Welcome to another Southern Sunday by Alle Wells – if like me, you are enjoying Alle’s stories of Southern Living, why not stop over at new website and say hi – here is her website http://allewells.com/ You can also find Alle on Facebook, Goodreads and Twitter. Follow her everywhere and you’re sure to delight in looking at all things Southern through her eyes. Today Alle is drying apples…so read on
When I think of apples, I’m transported to simpler times in life that comfort me. A big, red apple reminds me new beginnings like the alphabet chart on the very first day of school. A is for Apple. Apples represent good health. Recent studies have shown that an apple a day may actually contribute to lifelong digestive health. Apples also remind me of the change in seasons and candy apples at the county fair. Sometimes the whiff of cooked apples takes me back home. When my children were small, I cooked according to the seasons and apple treats were a staple in the house this time of year. One year, I baked an apple pie just before a September storm blew in. We didn’t have electricity that night so we ate the pie for dinner by candlelight. My daughter remembers that apple pie as the best pie I ever made. Sometimes the simplest times evoke the sweetest memories.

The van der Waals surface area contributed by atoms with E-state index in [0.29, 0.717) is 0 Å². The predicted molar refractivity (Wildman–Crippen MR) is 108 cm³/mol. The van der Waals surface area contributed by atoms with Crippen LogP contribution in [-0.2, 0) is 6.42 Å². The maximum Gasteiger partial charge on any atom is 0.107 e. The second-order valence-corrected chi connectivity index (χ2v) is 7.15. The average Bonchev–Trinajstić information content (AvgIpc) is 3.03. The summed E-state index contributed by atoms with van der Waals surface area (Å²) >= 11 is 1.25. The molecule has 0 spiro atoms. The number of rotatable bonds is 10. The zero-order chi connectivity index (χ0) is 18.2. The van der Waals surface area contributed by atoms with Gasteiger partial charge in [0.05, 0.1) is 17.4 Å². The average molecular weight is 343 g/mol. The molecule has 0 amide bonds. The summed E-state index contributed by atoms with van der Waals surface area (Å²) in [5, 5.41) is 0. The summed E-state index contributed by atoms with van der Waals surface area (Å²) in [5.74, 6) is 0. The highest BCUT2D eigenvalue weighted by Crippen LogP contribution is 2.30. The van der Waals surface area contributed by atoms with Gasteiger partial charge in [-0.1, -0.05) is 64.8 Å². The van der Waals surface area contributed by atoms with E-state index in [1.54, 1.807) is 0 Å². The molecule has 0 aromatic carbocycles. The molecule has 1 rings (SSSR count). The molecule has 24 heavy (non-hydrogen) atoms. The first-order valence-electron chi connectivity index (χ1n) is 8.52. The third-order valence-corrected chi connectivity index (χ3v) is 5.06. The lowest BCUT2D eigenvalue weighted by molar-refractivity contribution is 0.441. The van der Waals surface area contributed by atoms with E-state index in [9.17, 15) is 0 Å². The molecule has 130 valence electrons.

Fried apple pies were an important part of family history in the North Carolina Central Piedmont region where many mill workers’ children grew up. Whenever someone mentions the old days, a sweet memory of fried apple pies works its way into the conversation. In my upcoming book, Mill People, young Jesse spends a day with her Mamaw. During their visit, they make fried apple pies. Here is a little preview of Mill People and Jesse’s visit with Mamaw:
I pull one from the crock and ask, “How do you do this? I mean, make apples look like this.”
She shakes the crock and the apple slices fall into her favorite mixing bowl, the one with the chipped edge. “Well, I use the little yellow apples that grow on the tree in the backyard. They come ready around late September.”
Mamaw points out the hand-crank apple peeler mounted on the Hoosier cabinet. “I peel them on that handy-dandy peeler and slice them real thin. Then I string them up with a good piece of string, like the kind that comes from the mill, and hang them next to the woodstove. When they feel soft and dry, I put them in this old crock until I’m ready to use them.”
That’s the way Jesse’s grandmother dries apples. I dry them modern way, although I admit that Mamaw’s way seems easier and more fun. I chose Gala apples, similar to the little yellow ones that grow in Mamaw’s backyard. I peeled mine by hand although it would be easier to use one of those handy-dandy, antique apple peelers. I use a mandolin to slice the apples three-eighths of an inch because I’m too technical to decipher what “real thin” means. The prepared slices float in a bowl of water [with?] a little citric acid so they won’t turn brown. Mamaw didn’t have to blanch her apples, but my modern recipe recommended blanching before drying. So I did, and then I sprinkled them with cinnamon sugar. Ten hours later, I had four quarts of perfect dried apples ready for a batch of Mamaw’s fried apple pies!
Thanks for joining me for another Southern Sunday. Mill People will be released later in the fall.